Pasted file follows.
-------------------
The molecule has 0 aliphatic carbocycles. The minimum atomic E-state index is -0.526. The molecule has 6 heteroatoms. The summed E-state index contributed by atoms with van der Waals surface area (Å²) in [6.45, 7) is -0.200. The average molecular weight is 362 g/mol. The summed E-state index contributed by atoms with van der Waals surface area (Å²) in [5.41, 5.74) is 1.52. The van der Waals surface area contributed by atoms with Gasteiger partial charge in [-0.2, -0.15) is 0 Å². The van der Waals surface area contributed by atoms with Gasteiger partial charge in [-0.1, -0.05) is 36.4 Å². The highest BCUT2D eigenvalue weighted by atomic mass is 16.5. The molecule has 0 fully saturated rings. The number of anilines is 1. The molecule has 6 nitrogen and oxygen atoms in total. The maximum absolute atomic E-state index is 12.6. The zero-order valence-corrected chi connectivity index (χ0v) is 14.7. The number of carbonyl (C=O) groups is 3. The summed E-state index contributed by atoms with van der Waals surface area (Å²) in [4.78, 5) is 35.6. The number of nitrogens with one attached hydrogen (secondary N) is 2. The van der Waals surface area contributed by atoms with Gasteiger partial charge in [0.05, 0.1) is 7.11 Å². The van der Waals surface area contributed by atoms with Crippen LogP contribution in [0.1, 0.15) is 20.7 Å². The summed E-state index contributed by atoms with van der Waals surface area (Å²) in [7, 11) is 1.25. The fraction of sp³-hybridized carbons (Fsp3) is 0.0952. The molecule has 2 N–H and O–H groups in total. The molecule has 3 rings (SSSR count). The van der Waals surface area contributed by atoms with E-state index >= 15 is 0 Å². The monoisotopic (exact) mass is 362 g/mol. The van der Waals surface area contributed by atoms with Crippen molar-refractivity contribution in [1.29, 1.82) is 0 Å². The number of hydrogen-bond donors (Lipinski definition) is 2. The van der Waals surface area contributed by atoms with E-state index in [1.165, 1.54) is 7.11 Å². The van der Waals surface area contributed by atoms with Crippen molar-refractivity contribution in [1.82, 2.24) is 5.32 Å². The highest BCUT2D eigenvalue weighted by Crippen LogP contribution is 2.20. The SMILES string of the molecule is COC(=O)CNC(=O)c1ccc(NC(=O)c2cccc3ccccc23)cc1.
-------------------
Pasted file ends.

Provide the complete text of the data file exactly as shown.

The molecule has 0 aliphatic carbocycles. The minimum atomic E-state index is -0.526. The molecule has 6 heteroatoms. The summed E-state index contributed by atoms with van der Waals surface area (Å²) in [6.45, 7) is -0.200. The average molecular weight is 362 g/mol. The summed E-state index contributed by atoms with van der Waals surface area (Å²) in [5.41, 5.74) is 1.52. The van der Waals surface area contributed by atoms with Gasteiger partial charge in [-0.2, -0.15) is 0 Å². The van der Waals surface area contributed by atoms with Gasteiger partial charge in [-0.1, -0.05) is 36.4 Å². The highest BCUT2D eigenvalue weighted by atomic mass is 16.5. The molecule has 0 fully saturated rings. The number of anilines is 1. The molecule has 6 nitrogen and oxygen atoms in total. The maximum absolute atomic E-state index is 12.6. The zero-order valence-corrected chi connectivity index (χ0v) is 14.7. The number of carbonyl (C=O) groups is 3. The summed E-state index contributed by atoms with van der Waals surface area (Å²) in [4.78, 5) is 35.6. The number of nitrogens with one attached hydrogen (secondary N) is 2. The van der Waals surface area contributed by atoms with Gasteiger partial charge in [0.05, 0.1) is 7.11 Å². The van der Waals surface area contributed by atoms with Crippen LogP contribution in [0.1, 0.15) is 20.7 Å². The summed E-state index contributed by atoms with van der Waals surface area (Å²) in [7, 11) is 1.25. The fraction of sp³-hybridized carbons (Fsp3) is 0.0952. The molecule has 2 N–H and O–H groups in total. The molecule has 3 rings (SSSR count). The van der Waals surface area contributed by atoms with E-state index >= 15 is 0 Å². The monoisotopic (exact) mass is 362 g/mol. The van der Waals surface area contributed by atoms with Crippen molar-refractivity contribution in [1.29, 1.82) is 0 Å². The number of hydrogen-bond donors (Lipinski definition) is 2. The van der Waals surface area contributed by atoms with E-state index in [1.165, 1.54) is 7.11 Å². The van der Waals surface area contributed by atoms with Crippen molar-refractivity contribution in [1.82, 2.24) is 5.32 Å². The highest BCUT2D eigenvalue weighted by Crippen LogP contribution is 2.20. The SMILES string of the molecule is COC(=O)CNC(=O)c1ccc(NC(=O)c2cccc3ccccc23)cc1.